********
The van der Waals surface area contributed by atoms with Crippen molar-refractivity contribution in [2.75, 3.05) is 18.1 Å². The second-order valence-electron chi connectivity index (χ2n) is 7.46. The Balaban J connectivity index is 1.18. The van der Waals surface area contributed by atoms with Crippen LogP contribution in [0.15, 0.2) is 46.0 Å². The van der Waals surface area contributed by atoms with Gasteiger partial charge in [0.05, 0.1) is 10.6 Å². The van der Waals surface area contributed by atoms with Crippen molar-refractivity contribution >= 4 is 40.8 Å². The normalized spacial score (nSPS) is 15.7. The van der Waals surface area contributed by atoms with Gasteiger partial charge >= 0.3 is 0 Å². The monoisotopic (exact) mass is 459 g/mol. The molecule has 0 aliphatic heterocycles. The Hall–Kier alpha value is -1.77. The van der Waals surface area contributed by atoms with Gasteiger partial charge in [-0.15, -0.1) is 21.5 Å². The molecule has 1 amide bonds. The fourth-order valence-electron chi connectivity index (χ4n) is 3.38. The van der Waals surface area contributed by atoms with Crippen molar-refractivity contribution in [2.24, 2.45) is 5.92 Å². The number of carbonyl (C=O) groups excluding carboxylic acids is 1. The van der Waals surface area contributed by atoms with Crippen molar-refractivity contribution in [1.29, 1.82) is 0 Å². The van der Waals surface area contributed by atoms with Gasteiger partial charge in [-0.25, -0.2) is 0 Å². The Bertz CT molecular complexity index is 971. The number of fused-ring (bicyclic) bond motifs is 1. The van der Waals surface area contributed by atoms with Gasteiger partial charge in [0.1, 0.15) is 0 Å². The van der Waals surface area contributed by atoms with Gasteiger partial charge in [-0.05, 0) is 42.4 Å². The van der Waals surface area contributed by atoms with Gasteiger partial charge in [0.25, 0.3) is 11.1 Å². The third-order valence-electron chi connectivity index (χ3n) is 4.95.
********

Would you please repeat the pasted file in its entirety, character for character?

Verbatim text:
The van der Waals surface area contributed by atoms with Crippen molar-refractivity contribution in [2.75, 3.05) is 18.1 Å². The second-order valence-electron chi connectivity index (χ2n) is 7.46. The Balaban J connectivity index is 1.18. The van der Waals surface area contributed by atoms with Crippen LogP contribution in [0.15, 0.2) is 46.0 Å². The van der Waals surface area contributed by atoms with Gasteiger partial charge in [0.05, 0.1) is 10.6 Å². The van der Waals surface area contributed by atoms with Crippen molar-refractivity contribution >= 4 is 40.8 Å². The normalized spacial score (nSPS) is 15.7. The van der Waals surface area contributed by atoms with Gasteiger partial charge >= 0.3 is 0 Å². The monoisotopic (exact) mass is 459 g/mol. The molecule has 0 aliphatic heterocycles. The Hall–Kier alpha value is -1.77. The van der Waals surface area contributed by atoms with Gasteiger partial charge in [-0.15, -0.1) is 21.5 Å². The molecule has 1 amide bonds. The fourth-order valence-electron chi connectivity index (χ4n) is 3.38. The van der Waals surface area contributed by atoms with Crippen molar-refractivity contribution in [2.24, 2.45) is 5.92 Å². The number of carbonyl (C=O) groups excluding carboxylic acids is 1. The van der Waals surface area contributed by atoms with Crippen molar-refractivity contribution in [1.29, 1.82) is 0 Å². The van der Waals surface area contributed by atoms with Gasteiger partial charge in [-0.25, -0.2) is 0 Å². The Bertz CT molecular complexity index is 971. The number of fused-ring (bicyclic) bond motifs is 1. The van der Waals surface area contributed by atoms with Gasteiger partial charge in [0.1, 0.15) is 0 Å². The van der Waals surface area contributed by atoms with Gasteiger partial charge in [-0.05, 0) is 42.4 Å². The van der Waals surface area contributed by atoms with Gasteiger partial charge in [0.25, 0.3) is 11.1 Å². The third-order valence-electron chi connectivity index (χ3n) is 4.95.